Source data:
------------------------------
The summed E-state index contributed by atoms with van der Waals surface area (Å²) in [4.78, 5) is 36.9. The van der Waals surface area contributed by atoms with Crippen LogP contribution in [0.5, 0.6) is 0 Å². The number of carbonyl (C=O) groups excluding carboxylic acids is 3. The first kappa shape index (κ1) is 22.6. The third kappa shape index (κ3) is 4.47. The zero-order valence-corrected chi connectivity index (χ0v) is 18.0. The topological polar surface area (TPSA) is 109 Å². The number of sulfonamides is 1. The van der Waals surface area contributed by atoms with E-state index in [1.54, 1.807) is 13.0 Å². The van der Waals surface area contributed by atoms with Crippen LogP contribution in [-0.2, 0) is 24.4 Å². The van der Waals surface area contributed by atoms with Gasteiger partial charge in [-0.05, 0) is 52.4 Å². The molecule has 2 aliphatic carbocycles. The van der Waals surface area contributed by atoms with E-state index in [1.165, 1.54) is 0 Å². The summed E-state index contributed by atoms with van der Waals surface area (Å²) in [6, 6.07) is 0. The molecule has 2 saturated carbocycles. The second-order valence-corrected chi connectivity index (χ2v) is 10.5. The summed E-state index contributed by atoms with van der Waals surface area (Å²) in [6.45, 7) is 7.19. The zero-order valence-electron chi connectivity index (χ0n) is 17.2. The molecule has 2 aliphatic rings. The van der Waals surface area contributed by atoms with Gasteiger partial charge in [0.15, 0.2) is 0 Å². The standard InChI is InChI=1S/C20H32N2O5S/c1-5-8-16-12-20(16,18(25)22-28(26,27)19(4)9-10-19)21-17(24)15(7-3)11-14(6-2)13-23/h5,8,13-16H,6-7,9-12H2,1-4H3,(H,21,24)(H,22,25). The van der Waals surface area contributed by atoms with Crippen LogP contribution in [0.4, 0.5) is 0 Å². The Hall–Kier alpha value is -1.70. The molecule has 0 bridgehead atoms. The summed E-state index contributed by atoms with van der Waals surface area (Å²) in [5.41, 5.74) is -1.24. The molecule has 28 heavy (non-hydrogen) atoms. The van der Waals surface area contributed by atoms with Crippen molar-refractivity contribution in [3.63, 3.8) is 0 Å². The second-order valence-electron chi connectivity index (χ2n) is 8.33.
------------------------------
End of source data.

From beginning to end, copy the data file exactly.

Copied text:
The summed E-state index contributed by atoms with van der Waals surface area (Å²) in [4.78, 5) is 36.9. The van der Waals surface area contributed by atoms with Crippen LogP contribution in [0.5, 0.6) is 0 Å². The number of carbonyl (C=O) groups excluding carboxylic acids is 3. The first kappa shape index (κ1) is 22.6. The third kappa shape index (κ3) is 4.47. The zero-order valence-corrected chi connectivity index (χ0v) is 18.0. The topological polar surface area (TPSA) is 109 Å². The number of sulfonamides is 1. The van der Waals surface area contributed by atoms with E-state index in [1.54, 1.807) is 13.0 Å². The van der Waals surface area contributed by atoms with Crippen LogP contribution in [-0.2, 0) is 24.4 Å². The van der Waals surface area contributed by atoms with Gasteiger partial charge in [-0.05, 0) is 52.4 Å². The molecule has 2 aliphatic carbocycles. The van der Waals surface area contributed by atoms with E-state index in [1.165, 1.54) is 0 Å². The summed E-state index contributed by atoms with van der Waals surface area (Å²) in [6, 6.07) is 0. The molecule has 2 saturated carbocycles. The second-order valence-corrected chi connectivity index (χ2v) is 10.5. The summed E-state index contributed by atoms with van der Waals surface area (Å²) in [6.45, 7) is 7.19. The zero-order valence-electron chi connectivity index (χ0n) is 17.2. The molecule has 2 aliphatic rings. The van der Waals surface area contributed by atoms with Gasteiger partial charge in [0.15, 0.2) is 0 Å². The standard InChI is InChI=1S/C20H32N2O5S/c1-5-8-16-12-20(16,18(25)22-28(26,27)19(4)9-10-19)21-17(24)15(7-3)11-14(6-2)13-23/h5,8,13-16H,6-7,9-12H2,1-4H3,(H,21,24)(H,22,25). The van der Waals surface area contributed by atoms with Crippen LogP contribution in [0.4, 0.5) is 0 Å². The Hall–Kier alpha value is -1.70. The molecule has 0 bridgehead atoms. The summed E-state index contributed by atoms with van der Waals surface area (Å²) in [5.41, 5.74) is -1.24. The molecule has 28 heavy (non-hydrogen) atoms. The van der Waals surface area contributed by atoms with Crippen molar-refractivity contribution in [3.63, 3.8) is 0 Å². The second-order valence-electron chi connectivity index (χ2n) is 8.33.